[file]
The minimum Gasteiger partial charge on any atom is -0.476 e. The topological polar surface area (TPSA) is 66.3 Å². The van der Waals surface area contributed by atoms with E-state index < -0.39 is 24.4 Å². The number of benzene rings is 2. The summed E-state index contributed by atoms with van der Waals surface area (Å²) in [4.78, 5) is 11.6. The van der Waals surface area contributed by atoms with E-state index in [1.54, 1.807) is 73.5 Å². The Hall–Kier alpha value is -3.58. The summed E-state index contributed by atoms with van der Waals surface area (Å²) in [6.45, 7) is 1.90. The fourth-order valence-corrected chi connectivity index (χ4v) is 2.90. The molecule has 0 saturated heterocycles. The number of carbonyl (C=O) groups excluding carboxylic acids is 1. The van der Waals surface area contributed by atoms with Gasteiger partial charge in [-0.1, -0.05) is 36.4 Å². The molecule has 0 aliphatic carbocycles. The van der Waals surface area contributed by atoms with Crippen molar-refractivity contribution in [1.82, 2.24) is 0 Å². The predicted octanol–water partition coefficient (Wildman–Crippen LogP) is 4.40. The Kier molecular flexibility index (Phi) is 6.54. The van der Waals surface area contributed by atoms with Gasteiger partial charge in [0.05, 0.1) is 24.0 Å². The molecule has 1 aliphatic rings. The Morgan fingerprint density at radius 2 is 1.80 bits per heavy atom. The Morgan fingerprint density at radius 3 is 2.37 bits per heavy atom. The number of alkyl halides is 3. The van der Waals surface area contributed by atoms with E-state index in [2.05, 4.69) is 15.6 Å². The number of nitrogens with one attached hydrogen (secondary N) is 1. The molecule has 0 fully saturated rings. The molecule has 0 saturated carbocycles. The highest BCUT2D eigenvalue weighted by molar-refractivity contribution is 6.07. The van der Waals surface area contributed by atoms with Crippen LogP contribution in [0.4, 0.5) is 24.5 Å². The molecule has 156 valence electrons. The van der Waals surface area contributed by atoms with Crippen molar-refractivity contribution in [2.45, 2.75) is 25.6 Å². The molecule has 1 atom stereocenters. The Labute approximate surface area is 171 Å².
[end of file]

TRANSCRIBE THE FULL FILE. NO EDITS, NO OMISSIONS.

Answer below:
The minimum Gasteiger partial charge on any atom is -0.476 e. The topological polar surface area (TPSA) is 66.3 Å². The van der Waals surface area contributed by atoms with E-state index < -0.39 is 24.4 Å². The number of benzene rings is 2. The summed E-state index contributed by atoms with van der Waals surface area (Å²) in [4.78, 5) is 11.6. The van der Waals surface area contributed by atoms with E-state index in [1.54, 1.807) is 73.5 Å². The Hall–Kier alpha value is -3.58. The summed E-state index contributed by atoms with van der Waals surface area (Å²) in [6.45, 7) is 1.90. The fourth-order valence-corrected chi connectivity index (χ4v) is 2.90. The molecule has 0 saturated heterocycles. The number of carbonyl (C=O) groups excluding carboxylic acids is 1. The van der Waals surface area contributed by atoms with Gasteiger partial charge in [-0.1, -0.05) is 36.4 Å². The molecule has 0 aliphatic carbocycles. The van der Waals surface area contributed by atoms with Crippen molar-refractivity contribution in [1.82, 2.24) is 0 Å². The predicted octanol–water partition coefficient (Wildman–Crippen LogP) is 4.40. The Kier molecular flexibility index (Phi) is 6.54. The van der Waals surface area contributed by atoms with Gasteiger partial charge in [0.05, 0.1) is 24.0 Å². The molecule has 1 aliphatic rings. The Morgan fingerprint density at radius 2 is 1.80 bits per heavy atom. The Morgan fingerprint density at radius 3 is 2.37 bits per heavy atom. The number of alkyl halides is 3. The van der Waals surface area contributed by atoms with E-state index in [2.05, 4.69) is 15.6 Å². The number of nitrogens with one attached hydrogen (secondary N) is 1. The molecule has 0 fully saturated rings. The molecule has 0 saturated carbocycles. The highest BCUT2D eigenvalue weighted by molar-refractivity contribution is 6.07. The van der Waals surface area contributed by atoms with Crippen LogP contribution in [0.4, 0.5) is 24.5 Å². The molecule has 156 valence electrons. The van der Waals surface area contributed by atoms with Crippen molar-refractivity contribution in [2.45, 2.75) is 25.6 Å². The molecule has 1 atom stereocenters. The Labute approximate surface area is 171 Å².